Risk Identification – How Far?


 Ahead of you is a deep fast flowing river. It is a sheer drop to the water. Do you jump? All you can think about right now are the risks, but what are they? Being human, some of us are rational thinkers, or just crazy! People throw themselves into extreme risk situations for all sorts of reasons. Some survive and some don’t!

But you were asked whether YOU would jump. Did you answer ‘no’? If you did, then that’s the wrong answer. Did you answer ‘why’? If that was your response, it was the correct response. You should be asking the question ‘why should you be thinking of jumping?’ Now, imagine that behind you were fierce gun totting and knife wielding Fulani herdsmen. You know they are out to kill you. The wind is at your back and you can hear their footsteps and cattle hooves getting louder behind you as you gaze into the river. There is a 100% chance of death if you remain where you are, but you might just survive if you jump into the water below. Would you jump now?You will agree that the decision to jump or not now becomes easier with a clearer context, and more information.

This scenario leads us into an understanding of Risk Identification, the first step of the Risk Management process.

Risk identification depends on firstly defining the context. You might think about the objective or goal to be achieved, or you might think about what might happen if the risk is not taken. The context could be as simple as the goal or target ahead, but there are other internal and external forces to be taken into account; external influencers, such as the Political situation, economy, demographics, climate can all have a bearing as can internal influencers such as the gearing of the organisation, current cash flow and liquidity, availability of raw materials and suppliers; it all depends on the risk area to be focussed on.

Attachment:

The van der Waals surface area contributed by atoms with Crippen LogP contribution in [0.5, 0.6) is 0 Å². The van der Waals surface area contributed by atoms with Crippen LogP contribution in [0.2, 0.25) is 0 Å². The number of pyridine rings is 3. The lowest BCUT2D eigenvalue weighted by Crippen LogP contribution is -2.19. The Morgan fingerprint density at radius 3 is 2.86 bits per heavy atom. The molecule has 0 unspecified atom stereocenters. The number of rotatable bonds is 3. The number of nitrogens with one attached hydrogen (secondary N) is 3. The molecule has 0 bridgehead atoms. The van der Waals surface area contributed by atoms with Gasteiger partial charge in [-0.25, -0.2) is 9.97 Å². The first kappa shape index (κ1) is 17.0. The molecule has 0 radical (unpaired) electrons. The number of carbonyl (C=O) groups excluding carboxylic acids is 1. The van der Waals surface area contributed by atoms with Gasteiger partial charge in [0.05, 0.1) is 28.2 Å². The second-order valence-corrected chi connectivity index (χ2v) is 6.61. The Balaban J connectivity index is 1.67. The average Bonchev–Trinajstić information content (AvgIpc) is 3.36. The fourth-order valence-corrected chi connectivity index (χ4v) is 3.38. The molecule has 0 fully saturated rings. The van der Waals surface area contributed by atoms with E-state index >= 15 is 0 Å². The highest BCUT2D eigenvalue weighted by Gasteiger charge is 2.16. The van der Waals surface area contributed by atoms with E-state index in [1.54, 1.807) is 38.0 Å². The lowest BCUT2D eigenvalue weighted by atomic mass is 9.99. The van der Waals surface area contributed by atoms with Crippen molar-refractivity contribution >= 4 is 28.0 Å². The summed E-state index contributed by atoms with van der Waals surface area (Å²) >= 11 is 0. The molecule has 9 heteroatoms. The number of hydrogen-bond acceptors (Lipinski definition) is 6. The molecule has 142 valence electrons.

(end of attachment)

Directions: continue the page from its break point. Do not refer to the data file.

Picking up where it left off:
If we were to be conducting a strategic risk identification exercise for a hotel chain who wants a three year forecast of risks, we might ask ourselves a range of contextual questions before thinking about what the risks are such as;


  • What is the current capacity?
  • What is the average occupancy?
  • What are the statistics for occupancy versus capacity for the time of year?
  • What is the financial situation?
  • What is the reputation like?
  • Are the contract conditions for events robust?
  • Are we up to scratch on staffing levels and skills?
  • What is the current standard of maintenance of the hotel and key equipment?
  • What are the goals of the internal stakeholders with respect to performance over the next three years?
  • What are the goals, plans,vision, culture and value drivers of the business?


  • Are the key suppliers performing and is there a good contractual arrangement with them?
  • What is the current Political situation? Is there a period of consolidation or change?
  • What are the macro-economic issues that affect the business?
  • What is the supply market for people like?
  • What are the competitors planning / doing?
  • Are there any climatic events forecast in the period under review?
  • What are the goals of the external stakeholders over the next three years?

Once there is a realistic evaluation of the contextual issues, then the risk identification can begin.

There are many methods for risk identification having explicitly explained the context for the business and the exercise; here are some examples;

  • Surveys
  • Interviews
  • Workshops
  • Questionnaires
  • Analysing